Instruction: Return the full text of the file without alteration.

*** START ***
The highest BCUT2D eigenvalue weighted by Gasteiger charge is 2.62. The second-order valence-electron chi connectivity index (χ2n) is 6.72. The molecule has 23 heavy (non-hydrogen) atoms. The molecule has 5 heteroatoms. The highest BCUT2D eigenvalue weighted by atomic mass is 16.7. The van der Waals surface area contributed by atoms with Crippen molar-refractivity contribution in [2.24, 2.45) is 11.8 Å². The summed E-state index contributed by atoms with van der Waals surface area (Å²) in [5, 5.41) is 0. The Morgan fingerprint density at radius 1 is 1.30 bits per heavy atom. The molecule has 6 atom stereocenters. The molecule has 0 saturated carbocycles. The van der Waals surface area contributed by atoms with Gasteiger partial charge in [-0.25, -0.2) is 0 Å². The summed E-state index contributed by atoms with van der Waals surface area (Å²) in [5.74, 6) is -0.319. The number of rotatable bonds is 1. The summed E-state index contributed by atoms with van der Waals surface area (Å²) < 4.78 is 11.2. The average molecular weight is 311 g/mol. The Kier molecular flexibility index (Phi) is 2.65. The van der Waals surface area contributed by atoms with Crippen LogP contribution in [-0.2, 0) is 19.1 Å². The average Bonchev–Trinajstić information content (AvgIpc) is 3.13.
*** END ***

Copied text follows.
The highest BCUT2D eigenvalue weighted by Gasteiger charge is 2.62. The second-order valence-electron chi connectivity index (χ2n) is 6.72. The molecule has 23 heavy (non-hydrogen) atoms. The molecule has 5 heteroatoms. The highest BCUT2D eigenvalue weighted by atomic mass is 16.7. The van der Waals surface area contributed by atoms with Crippen molar-refractivity contribution in [2.24, 2.45) is 11.8 Å². The summed E-state index contributed by atoms with van der Waals surface area (Å²) in [5, 5.41) is 0. The Morgan fingerprint density at radius 1 is 1.30 bits per heavy atom. The molecule has 6 atom stereocenters. The molecule has 0 saturated carbocycles. The van der Waals surface area contributed by atoms with Gasteiger partial charge in [-0.25, -0.2) is 0 Å². The summed E-state index contributed by atoms with van der Waals surface area (Å²) in [5.74, 6) is -0.319. The number of rotatable bonds is 1. The summed E-state index contributed by atoms with van der Waals surface area (Å²) < 4.78 is 11.2. The average molecular weight is 311 g/mol. The Kier molecular flexibility index (Phi) is 2.65. The van der Waals surface area contributed by atoms with Crippen LogP contribution in [-0.2, 0) is 19.1 Å². The average Bonchev–Trinajstić information content (AvgIpc) is 3.13.